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Buying Steaks Online

post #1 of 41
Thread Starter 

Any good reputable online sellers of choice steak? thanks

post #2 of 41

Why would anyone buy a steak online? What's wrong with the local market or butcher shop?

post #3 of 41

I prefer to SEE my food before I buy it!

 

Besides, the farther out in the boondocks, the more likely you will be able to find a local cattle rancher with some outstanding grass fat beef!

Chef,
Specialties: MasterCook/RecipeFox; Culinary logistics; Personal Chef; Small restaurant owner; Caterer
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Chef,
Specialties: MasterCook/RecipeFox; Culinary logistics; Personal Chef; Small restaurant owner; Caterer
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post #4 of 41
Thread Starter 

I live in the city and do not know any farmers. My local butchers do not sell grass fed. 

post #5 of 41
Thread Starter 

Correction: I meant prime not choice.

post #6 of 41

The biggest problem with buying online is that you're buying frozen steaks. And it doesn't matter what quality the meat was, freezing meat reduces its quality by a fair amount IMO. 

post #7 of 41

I've never used them, but Omaha Steaks is the mail order name that comes to mind.

 

My friend's sister gave him some for Christmas once. He liked them quite well.

 

And just to scare French Fries a little, fresh and rozen don't mean what you think it means in regards to all meat, at least in the USA.  Fresh chicken can be stored as low as 27 degrees and still be called fresh. I haven't been able to find similar info on Beef though.

post #8 of 41
Quote:
Originally Posted by phatch View Post

I've never used them, but Omaha Steaks is the mail order name that comes to mind.

 

 

I've used them (someone made us a gift) and the steaks were good. If that's the only alternative I would recommend them. 

 

As for frozen, my experience was with local farmers who come to our farmer's market with excellent cuts of grass fed organic beef etc.... but frozen. I tried them, but do not care for them. I am very familiar with grass fed organic beef, so that's not the issue either. The fresh grass fed organic beef I get from Whole Foods is world apart from anything I get frozen at a farmer's market or on mail order. 

 

And FWIW when I get really good chicken from the farmer's market it's probably been at around 27 degrees, given how it looks almost frozen, but it handles and tastes like fresh chicken. If I freeze chicken and defrost it and cook it 3 weeks later, the taste, texture and moisture content have completely changed. I can taste chicken in a restaurant and tell right away if it has been frozen or not, or if it was just cooked or if it has been reheated. The taste is completely different. 


Edited by French Fries - 8/21/12 at 11:29am
post #9 of 41

http://www.pastureprimewagyu.com/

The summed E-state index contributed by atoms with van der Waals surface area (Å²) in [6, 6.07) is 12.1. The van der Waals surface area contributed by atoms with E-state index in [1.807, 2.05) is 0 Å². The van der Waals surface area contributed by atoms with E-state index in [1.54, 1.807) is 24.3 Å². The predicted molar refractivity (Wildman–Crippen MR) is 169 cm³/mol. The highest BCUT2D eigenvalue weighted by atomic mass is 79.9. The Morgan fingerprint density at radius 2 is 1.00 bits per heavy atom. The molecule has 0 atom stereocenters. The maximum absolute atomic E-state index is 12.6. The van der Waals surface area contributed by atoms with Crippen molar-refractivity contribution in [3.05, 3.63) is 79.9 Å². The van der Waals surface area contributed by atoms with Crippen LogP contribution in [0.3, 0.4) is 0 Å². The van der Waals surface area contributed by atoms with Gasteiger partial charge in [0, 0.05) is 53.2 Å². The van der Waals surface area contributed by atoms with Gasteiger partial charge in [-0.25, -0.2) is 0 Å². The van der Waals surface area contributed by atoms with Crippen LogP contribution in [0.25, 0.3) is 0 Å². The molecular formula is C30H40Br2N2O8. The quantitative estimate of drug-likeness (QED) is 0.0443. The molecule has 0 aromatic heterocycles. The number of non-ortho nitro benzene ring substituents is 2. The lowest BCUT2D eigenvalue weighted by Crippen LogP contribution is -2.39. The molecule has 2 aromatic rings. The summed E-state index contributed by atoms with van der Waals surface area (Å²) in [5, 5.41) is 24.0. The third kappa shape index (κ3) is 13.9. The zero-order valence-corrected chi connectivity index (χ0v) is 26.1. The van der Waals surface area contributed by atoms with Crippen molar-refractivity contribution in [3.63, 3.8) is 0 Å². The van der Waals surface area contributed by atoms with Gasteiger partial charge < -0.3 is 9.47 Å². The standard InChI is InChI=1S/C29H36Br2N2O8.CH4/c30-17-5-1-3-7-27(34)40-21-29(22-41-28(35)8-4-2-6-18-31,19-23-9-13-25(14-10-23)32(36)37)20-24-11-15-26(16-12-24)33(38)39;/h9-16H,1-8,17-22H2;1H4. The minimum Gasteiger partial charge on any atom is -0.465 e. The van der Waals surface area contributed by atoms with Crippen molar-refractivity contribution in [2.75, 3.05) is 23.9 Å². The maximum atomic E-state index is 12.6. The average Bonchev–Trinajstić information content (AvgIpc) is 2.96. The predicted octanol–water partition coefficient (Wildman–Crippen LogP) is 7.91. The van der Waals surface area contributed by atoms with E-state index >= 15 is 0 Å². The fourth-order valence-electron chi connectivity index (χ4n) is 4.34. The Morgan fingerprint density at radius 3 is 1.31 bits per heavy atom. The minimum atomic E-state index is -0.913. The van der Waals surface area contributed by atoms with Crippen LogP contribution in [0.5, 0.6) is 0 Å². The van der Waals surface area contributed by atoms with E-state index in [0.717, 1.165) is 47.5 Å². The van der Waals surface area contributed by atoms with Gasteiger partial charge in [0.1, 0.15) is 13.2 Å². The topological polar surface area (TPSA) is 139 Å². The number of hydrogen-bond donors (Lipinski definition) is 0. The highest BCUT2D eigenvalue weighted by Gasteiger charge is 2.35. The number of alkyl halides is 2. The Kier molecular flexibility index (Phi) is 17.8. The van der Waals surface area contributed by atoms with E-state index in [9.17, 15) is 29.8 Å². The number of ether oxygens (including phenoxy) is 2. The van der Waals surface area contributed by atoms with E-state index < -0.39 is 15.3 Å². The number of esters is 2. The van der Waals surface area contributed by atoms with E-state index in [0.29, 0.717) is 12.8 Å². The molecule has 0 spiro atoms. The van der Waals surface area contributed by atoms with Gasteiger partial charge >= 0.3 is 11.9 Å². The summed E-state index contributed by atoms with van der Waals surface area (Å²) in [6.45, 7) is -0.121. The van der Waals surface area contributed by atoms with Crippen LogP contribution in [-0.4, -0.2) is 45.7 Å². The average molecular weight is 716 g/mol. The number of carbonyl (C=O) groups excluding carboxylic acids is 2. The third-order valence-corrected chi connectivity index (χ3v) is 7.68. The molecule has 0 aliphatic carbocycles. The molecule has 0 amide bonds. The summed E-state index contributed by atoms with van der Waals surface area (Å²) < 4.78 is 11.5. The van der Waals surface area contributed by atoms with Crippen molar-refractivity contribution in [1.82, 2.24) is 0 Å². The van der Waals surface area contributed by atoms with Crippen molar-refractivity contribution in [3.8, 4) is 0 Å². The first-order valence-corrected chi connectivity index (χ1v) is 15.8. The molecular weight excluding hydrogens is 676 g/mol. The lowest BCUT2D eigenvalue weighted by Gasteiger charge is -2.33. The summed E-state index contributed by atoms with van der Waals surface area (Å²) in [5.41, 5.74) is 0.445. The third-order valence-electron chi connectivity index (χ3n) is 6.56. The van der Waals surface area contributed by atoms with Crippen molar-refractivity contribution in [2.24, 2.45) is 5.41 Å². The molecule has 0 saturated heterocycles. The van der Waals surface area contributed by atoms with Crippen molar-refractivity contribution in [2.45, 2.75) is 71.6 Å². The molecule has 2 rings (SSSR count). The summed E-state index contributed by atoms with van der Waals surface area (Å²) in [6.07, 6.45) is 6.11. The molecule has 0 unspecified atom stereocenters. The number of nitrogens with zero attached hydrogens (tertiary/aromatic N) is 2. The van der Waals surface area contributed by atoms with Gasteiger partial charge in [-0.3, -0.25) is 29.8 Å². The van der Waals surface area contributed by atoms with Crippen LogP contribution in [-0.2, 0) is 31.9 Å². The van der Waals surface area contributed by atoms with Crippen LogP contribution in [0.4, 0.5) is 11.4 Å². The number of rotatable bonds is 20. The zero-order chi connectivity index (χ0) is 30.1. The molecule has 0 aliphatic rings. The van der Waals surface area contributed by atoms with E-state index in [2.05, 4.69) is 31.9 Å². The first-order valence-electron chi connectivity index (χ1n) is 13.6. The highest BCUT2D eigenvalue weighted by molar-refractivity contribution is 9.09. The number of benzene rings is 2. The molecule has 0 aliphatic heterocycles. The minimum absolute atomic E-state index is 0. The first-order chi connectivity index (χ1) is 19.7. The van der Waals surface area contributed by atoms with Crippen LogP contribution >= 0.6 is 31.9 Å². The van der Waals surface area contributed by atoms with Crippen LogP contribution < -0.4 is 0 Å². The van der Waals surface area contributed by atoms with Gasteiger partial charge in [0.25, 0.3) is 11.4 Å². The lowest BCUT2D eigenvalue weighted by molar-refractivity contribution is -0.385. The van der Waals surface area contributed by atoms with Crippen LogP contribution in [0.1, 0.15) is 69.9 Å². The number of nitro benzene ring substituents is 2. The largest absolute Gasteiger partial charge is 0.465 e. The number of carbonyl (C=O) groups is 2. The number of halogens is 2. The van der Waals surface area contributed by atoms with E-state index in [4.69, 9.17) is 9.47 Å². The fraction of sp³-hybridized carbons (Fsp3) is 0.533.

I just opened this site from another forum.  Comes highly recommended although I have never used them.  Prices seem reasonable for what you are getting.

 

Do you have a Trader Joes, Whole Foods, or similar store nearby?  I do like to pick my meat myself.  I know enough about beef to make sure the other guy gets the low grade cuts.

 

Where do you live?  There are many small operations producing quality beef in many locations. 

post #10 of 41

A few I can think of;

 

 

http://www.lobels.com/

 

 

http://www.allenbrothers.com/

 

 

http://lafrieda.com/

 

 

http://www.heritagefoodsusa.com/

I think the most wonderful thing in the world is another chef. I'm always excited about learning new things about food.
Paul Prudhomme
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I think the most wonderful thing in the world is another chef. I'm always excited about learning new things about food.
Paul Prudhomme
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post #11 of 41

Bryan's Fine Foods

 

WARNING:   Steak Porn

 

I've never gotten any meat from this guy, but his reputation is stellar among the wine geeks on at least three(3) other boards I'm on.  

"And those who were seen dancing were thought to be insane by those who could not hear the music."

I'm not sayin', I'm just sayin'.

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"And those who were seen dancing were thought to be insane by those who could not hear the music."

I'm not sayin', I'm just sayin'.

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post #12 of 41
Quote:
Originally Posted by Allen Steaks View Post

Allen Brothers.   allenbrothers.com (of course, we're biased  :)

 

You can also win 36 Prime Steak Burgers from Allen Brothers.  

-Allen Brothers

 

Heh? 36 burgers? C'mon I want a 48 ounce Prime dry aged Porterhouse just for my app.....Buuuuuuuuuuuuuuuuuuuuuuuuuuuuuurp. lol.gif

 

Dave

I think the most wonderful thing in the world is another chef. I'm always excited about learning new things about food.
Paul Prudhomme
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I think the most wonderful thing in the world is another chef. I'm always excited about learning new things about food.
Paul Prudhomme
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post #13 of 41

Hey you lovely steak lovers!

 

I am about to start selling the most amazing meat/steaks on my website. 

 

I only deal with small local producers, who have very high standards of animal welfare and farm sustainably. The meat these guys are producing is 2nd to none. You get a choice of rare breed, English Longhorn or Belted Galloway, which have been hung for at least 28 days. The farmers really care for and respect their animals and this is reflected in the quality of the meat. 

 

Have a look at our galleries! PM me for the link

 

Enjoy!

post #14 of 41

I purchased once for home  just to see.  Company name started with an O . Would never buy again They were extremely expensive and then you pay for shipping. You can't see what you are getting, and you can't send back. NO WAY.. Maybe for home use may be passable but sorry  most consummers don't really know  a peice, of meats quality by looking at it  , and in most cases where it comes from  Its hit and miss.